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1990 - 1999

Henry Morris.

The Private Press-Man's Tale. newtown, PA: Bird & Bull Press, 1990.

This book is a collection of satirical poems and prose pieces about the private press and the related worlds of book collecting, book selling, and papermaking. It includes illustrations by Lili Wronker.

Howell J. Heaney.

Three Lions and the Cross of Lorraine: Bartholomaeus Anglicus, John of Trevisa, John Tate, Wynkyn de Worde, and De Proprietatibus Rerurm. newtown, PA: Bird & Bull Press, 1992.

Wynkyn de Worde's edition of Bartholomaeus Anglicus' De Proprietatibus Rerum (circa 1495) was the first English book printed on paper which had been made in England. The book itself was a popular medieval encyclopedia, originally composed in the thirteenth century. Its printer, Wynkyn de Worde (d. circa 1534?), had worked as an apprentice to William Caxton (circa 1422-1491 or 1492), the first English printer. Three Lions and the Cross of Lorraine was originally conceived as a leaf book which would utilize the leaves from an incomplete copy of De Proprietatibus Rerum. It was printed accompanied by essays about the book and with facsimiles of the woodcuts printed in Wynkyn's fifteenth-century original. Morris has since identified Three Lions as his most important publication on Western papermaking history.

Bartholomaeus Anglicus.

[De Proprietatibus Rerum. Westminster: Wynkyn de Worde, 1495].

This leaf was issued with Three Lions and the Cross of Lorraine.

Complete Woodcuts from Three Lions and the Cross of Lorraine: The 19 Opening Chapter Illustrations of Wynkyn de Worde's De Proprietatibus Rerum. Corrected printers' dummy, December 1999. Bird & Bull Press Archives.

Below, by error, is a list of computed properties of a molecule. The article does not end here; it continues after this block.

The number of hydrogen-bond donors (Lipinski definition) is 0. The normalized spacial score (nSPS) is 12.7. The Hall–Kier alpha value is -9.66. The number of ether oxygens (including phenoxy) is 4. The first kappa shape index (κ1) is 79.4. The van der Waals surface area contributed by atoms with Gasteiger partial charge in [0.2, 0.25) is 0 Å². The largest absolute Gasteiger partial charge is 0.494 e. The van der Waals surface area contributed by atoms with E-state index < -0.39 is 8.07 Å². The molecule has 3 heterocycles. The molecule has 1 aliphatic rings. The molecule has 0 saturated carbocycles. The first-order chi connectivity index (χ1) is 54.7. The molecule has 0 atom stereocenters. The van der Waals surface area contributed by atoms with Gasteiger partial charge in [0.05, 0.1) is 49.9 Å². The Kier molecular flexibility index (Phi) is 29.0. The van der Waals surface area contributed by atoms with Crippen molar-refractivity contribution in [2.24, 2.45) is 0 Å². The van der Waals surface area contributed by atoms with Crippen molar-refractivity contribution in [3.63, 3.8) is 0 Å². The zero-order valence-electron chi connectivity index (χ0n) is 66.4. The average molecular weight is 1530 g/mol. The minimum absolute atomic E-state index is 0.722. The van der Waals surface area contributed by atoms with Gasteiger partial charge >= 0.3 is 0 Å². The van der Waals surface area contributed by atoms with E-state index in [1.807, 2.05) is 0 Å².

Henry Morris reprinted the woodcut illustrations from Three Lions in a pamphlet included with his forty-fourth anniversary bibliography. In that version, Morris supplied some of the images with facetious captions. The printers' dummy shows some of Morris' discarded ideas for captions; the final version has the physician exclaiming "Holie Cowe.".

Edwin Hall.

Sweynheym & Pannartz and the Origins of Printing in Italy: German Technology and Italian Humanism in Renaissance Rome. McMinnville, OR: Bird & Bull Press for Phillip J. Pirages, 1992.

Conrad Sweynheym (d. 1477) and Arnold Pannartz (d. circa 1476) were the first printers to operate in Italy, as well as the first to operate outside of Germany. They began working at the monastery of Santa Scolastica at Subiaco around 1464 and later worked at the Palazzo Massimo in Rome from 1467 to 1473. This book provides a history of the Sweynheym and Pannartz firm. It also includes a single leaf from the Swenheym and Pannartz edition of Nicholas of Lyra's Postilla Super Totam Bibliam, which was printed in Rome in 1471. The decorative initials used in the chapter headings are facsimiles of the rubricated initials that appeared in the 1471 edition. Morris later identified this as his most important book on early printing history.

Nicholas of Lyra and Giovanni d'Andrea.

Postilla Super Totam Bibliam. Rome: Conrad Sweynheym and Arnold Pannartz, 18 November 1471.

This leaf was enclosed with Sweynheym & Pannartz and the Origins of Printing in Italy.

Henry Morris.

Two Birds With One Stone: My Log and Diary, 1980-1993, Printer's dummy, 1994.

Two Birds With One Stone prints selections from a semi-daily log that Morris used to record details about his printing projects. It offers a firsthand window into the day-to-day workings of the Bird & Bull Press. Morris notes that, because the source material was not originally intended for publication, it includes "many freely expressed and controversial opinions which I took some perverse pleasure in printing." Two Birds With One Stone was originally conceived as a complimentary volume for all Morris' standing subscribers. He began printing it with this idea in mind, as is shown in the foreword in this printers dummy. Morris changed his mind at the suggestion of his wife, Pearl, who thought the book would be less valued if it were given away for free. The text of the foreword in the finished book is thus markedly changed, as Morris has noted by hand in this copy.

Photograph of Henry Morris at work, 29 June 1982. Proof for inclusion in Two Birds With One Stone. Bird & Bull Press Archives.